posted by divined by radio at 8:01 AM on August 27 [22 favorites]


I think people have a problem seeing two extreme's- one in which all mentally ill people are involuntarily committed, and the other in which no one is ALLOWED IN even if they desperately want help, unless a danger.

It's a bizarre and terrible state of affairs. I had one friend who used to park his car in the parking lot of the mental institution here and think about walking in and self injuring so that they would take him in, because they wouldn't just take him in because he felt bad. Of course part of why he felt bad was all the child abuse, and being a runaway and living in his car for years, and not having a stable home or ability to work a job that would pay for a healthy quality of life or a safety net if he needed to work less hours to deal with all the stress and trauma.

We're forgetting how intricately entwined housing, food access, financial safety net, and social support resources are mixed in with mental wellness and outcomes, and those resources need to exist both PREVENTATIVELY to prevent people be injured by those conditions of instability and also in tandem with mental health and trauma care for those already damaged. We won't be healing anyone throwing meds at homeless people, or people so ill their work ability has been impaired and they can't afford a healthy stable living situation even while working at the jobs or hours they can handle. And certainly not by taking them in for a few days and tossing them back out on the streets even with an hour of therapy a week available (which usually isn't).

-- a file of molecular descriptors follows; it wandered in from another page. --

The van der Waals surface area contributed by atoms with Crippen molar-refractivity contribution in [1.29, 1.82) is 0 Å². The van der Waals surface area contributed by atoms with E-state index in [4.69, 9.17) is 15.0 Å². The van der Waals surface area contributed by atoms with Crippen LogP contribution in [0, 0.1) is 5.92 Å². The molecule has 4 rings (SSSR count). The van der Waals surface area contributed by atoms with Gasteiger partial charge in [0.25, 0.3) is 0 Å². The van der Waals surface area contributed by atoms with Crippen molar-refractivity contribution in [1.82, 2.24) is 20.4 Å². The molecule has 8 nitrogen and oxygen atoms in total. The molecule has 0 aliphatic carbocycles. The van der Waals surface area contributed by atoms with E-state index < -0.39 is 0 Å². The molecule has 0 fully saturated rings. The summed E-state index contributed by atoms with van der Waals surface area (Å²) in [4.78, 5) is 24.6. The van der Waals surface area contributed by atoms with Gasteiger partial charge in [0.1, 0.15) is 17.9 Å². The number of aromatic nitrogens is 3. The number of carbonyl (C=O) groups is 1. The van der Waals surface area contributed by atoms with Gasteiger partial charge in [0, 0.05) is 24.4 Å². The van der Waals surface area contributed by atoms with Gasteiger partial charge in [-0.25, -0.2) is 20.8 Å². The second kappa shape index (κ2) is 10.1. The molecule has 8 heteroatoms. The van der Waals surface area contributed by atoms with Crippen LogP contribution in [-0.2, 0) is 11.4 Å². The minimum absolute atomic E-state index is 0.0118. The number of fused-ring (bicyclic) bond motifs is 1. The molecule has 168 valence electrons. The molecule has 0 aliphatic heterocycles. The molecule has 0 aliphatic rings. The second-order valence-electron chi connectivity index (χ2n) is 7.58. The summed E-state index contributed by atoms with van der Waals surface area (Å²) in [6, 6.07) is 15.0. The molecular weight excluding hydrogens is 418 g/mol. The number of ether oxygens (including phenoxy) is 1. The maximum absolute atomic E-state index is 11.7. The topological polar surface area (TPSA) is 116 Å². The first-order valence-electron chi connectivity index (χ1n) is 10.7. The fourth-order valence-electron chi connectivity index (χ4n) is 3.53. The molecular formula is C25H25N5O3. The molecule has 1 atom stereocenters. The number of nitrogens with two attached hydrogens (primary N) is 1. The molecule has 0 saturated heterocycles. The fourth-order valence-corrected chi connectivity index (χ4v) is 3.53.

posted by xarnop at 8:24 AM on August 27 [7 favorites]


Reading that series, I was just exhausted for Peggy. Mike's journey is his own, and it's horrifying thinking that he can't feel good because if he does, his mind can't be trusted, and if he's in an acceptable state for society, he feels terrible. But his mother has given her entire life to trying to care for him, and the articles really pointed out that no matter what she tried to do, she was so limited in help, and her love and attention alone weren't going to help her.

I wish them both peace.
posted by xingcat at 8:27 AM on August 27 [5 favorites]


And yeah, failing to provide comprehensive wellness resources (which requires FUNDS) so that people healing are in stable, healthy nurturing environments with healthy food, permanent housing (unrelated to mental health status) and a financial safety net and extensive wellness, stress management, and healthy living resources and simply invoking the idea that all these mentally ill people need to be on more meds or stuck in involuntary commitments more often is a rather horrifyingly common practice among those who have way to much power to influence policy and social education.

When we wait for people to become ill to provide support services we are facilitating a state in which people have to become ill to get services-- and STAY ILL to receive them.

We need to decouple support services (such as housing, financial aid, food, emotional support) from diagnostics, and help people in need, knowing that whether they are currently ill or not, helping them get stable living conditions and support to develop is the right thing to do.